North Africa/Middle East

Lebanon’s severe economic and financial crisis is likely to rank as one of the worst the world has seen in more than 150 years, the World Bank said in a report released Tuesday, the Associated Press reported. The World Bank said that since late 2019, Lebanon has been facing compounded challenges, including its largest peace-time economic and financial crisis, the spread of coronavirus and a massive blast at Beirut’s port last year that is considered as one of the largest non-nuclear explosions in history.

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The OPEC oil cartel and allied producing countries plan to restore 2.1 million barrels per day of crude production, balancing fears that COVID-19 outbreaks in some countries will sap demand against surging energy needs in recovering economies, the Associated Press reported. Energy ministers made the decision during an online meeting Tuesday.
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Saudi Arabian oil group Aramco is in talks with banks for a U.S. dollar-denominated bond issue, two sources said, seeking to raise money ahead of large commitments for its major shareholder, the Saudi government, Reuters reported. Aramco was widely expected to become a regular bond issuer after its debut $12 billion bond deal in 2019 was followed by an $8 billion, five-part transaction in November last year.
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Abu Dhabi’s state oil firm raised $1.64 billion by selling bonds and shares in its fuel arm, which slumped the most in more than a year, Bloomberg News reported. The capital of the United Arab Emirates contains almost all the OPEC member’s hydrocarbon reserves. The government, along with others in the region such as Saudi Arabia and Oman, is seeking to use money from energy assets to build new industries and diversify the economy. Abu Dhabi National Oil Co.
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Egypt is targeting $6 billion-$9 billion in tourism revenue in 2021 as an influx of Eastern European and Gulf vacationers revive a key sector heavily hit by the pandemic, the minister said, Bloomberg News reported. With visitors numbers having risen to about 500,000 a month, Egypt is hoping for a total of more than 6 million tourists this year, Tourism and Antiquities Minister Khaled El-Enany said Wednesday on the sidelines of a tourism conference in Riyadh, Saudi Arabia.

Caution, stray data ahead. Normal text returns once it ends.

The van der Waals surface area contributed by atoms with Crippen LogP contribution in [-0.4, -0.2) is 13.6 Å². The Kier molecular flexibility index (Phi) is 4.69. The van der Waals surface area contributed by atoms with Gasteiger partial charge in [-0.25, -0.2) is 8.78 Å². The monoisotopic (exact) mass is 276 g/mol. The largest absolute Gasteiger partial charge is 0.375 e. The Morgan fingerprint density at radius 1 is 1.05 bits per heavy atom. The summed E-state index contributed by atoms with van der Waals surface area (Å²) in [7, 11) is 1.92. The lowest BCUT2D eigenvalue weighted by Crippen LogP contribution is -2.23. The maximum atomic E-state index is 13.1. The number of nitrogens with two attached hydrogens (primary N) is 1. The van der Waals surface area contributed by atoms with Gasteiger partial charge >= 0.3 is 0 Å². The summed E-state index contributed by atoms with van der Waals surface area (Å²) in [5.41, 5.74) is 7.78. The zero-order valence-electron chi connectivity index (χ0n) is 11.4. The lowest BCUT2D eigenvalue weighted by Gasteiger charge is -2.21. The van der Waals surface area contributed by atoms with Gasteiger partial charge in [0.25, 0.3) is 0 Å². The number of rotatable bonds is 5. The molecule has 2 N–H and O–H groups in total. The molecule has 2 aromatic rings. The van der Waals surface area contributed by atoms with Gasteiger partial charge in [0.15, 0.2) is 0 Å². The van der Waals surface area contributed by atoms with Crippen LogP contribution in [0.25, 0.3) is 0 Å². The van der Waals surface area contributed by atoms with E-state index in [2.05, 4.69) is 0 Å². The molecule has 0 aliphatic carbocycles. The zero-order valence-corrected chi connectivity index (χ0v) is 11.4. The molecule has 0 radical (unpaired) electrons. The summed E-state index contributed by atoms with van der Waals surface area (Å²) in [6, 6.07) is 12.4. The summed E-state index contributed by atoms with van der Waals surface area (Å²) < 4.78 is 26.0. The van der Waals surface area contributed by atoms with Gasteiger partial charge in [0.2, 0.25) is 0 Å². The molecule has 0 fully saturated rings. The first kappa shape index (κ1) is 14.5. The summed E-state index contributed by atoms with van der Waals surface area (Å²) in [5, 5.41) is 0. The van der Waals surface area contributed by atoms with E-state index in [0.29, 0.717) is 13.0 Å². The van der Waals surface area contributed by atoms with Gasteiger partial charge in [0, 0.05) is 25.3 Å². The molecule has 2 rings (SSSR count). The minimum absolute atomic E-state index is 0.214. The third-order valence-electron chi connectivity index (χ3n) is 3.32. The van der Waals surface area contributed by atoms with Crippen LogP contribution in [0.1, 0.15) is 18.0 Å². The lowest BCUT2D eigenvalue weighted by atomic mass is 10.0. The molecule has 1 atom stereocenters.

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Dubai-listed Emirates REIT made no indication it’s willing to compromise with a group of creditors that rejected its proposal to exchange $400 million of sukuk securities for new notes, Bloomberg News reported. A dispute with investors escalated on Wednesday after the dissenting certificate-holders said they have the numbers to block the offer and asked for a meeting with the company the following day “to discuss the concerns of the Ad-Hoc Group and its requirements for the restructuring process.” Rothschild & Co. and Clifford Chance are advising the group.
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Israel will sign a free trade agreement with South Korea this week, marking the first such arrangement with an Asian market, Israel's economy ministry said on Sunday, Reuters reported. The deal is meant to bolster bilateral trade by cutting out customs duties and offering safety nets on investments. Bilateral trade reached about $2.4 billion in 2020, about two thirds of it goods and services imported into Israel, the ministry said. The deal will be signed this week in Seoul during a visit by Israel's foreign affairs and economy ministers.
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Saudi Arabia is talking with unnamed foreign investors about selling stakes in Aramco, with options that include a 1% acquisition by a leading global energy company, according to the kingdom’s crown prince, the Wall Street Journal reported. Crown Prince Mohammed bin Salman, the kingdom’s de facto ruler and chairman of Saudi Arabian Oil Co., as Aramco is officially known, said that an announcement would come in the next year or two.

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A ship that blocked the Suez Canal for almost a week in March is being held in the waterway as canal authorities pursue a $916 million compensation claim against the ship’s Japanese owner, one of the vessel’s insurers and canal sources said on Tuesday, Reuters reported. The Ever Given container ship, owned by Shoei Kisen, has been in a lake separating two sections of the canal since it was dislodged on March 29, as the Suez Canal Authority (SCA) conducts investigations. Two SCA sources, who declined to be named, told Reuters a court order had been issued for the ship to be held.
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The blocking of the Suez Canal by one of the world’s largest container ships is likely to result in losses worth hundreds of millions of euros for the reinsurance industry, Fitch Ratings said, even as rescue teams were successful in partially refloating the vessel yesterday, Reuters reported. The 400-metre (430-yard) long Ever Given got wedged diagonally across the canal in high winds early last Tuesday, blocking the path for hundreds of vessels waiting to transit the shortest shipping route between Europe and Asia.
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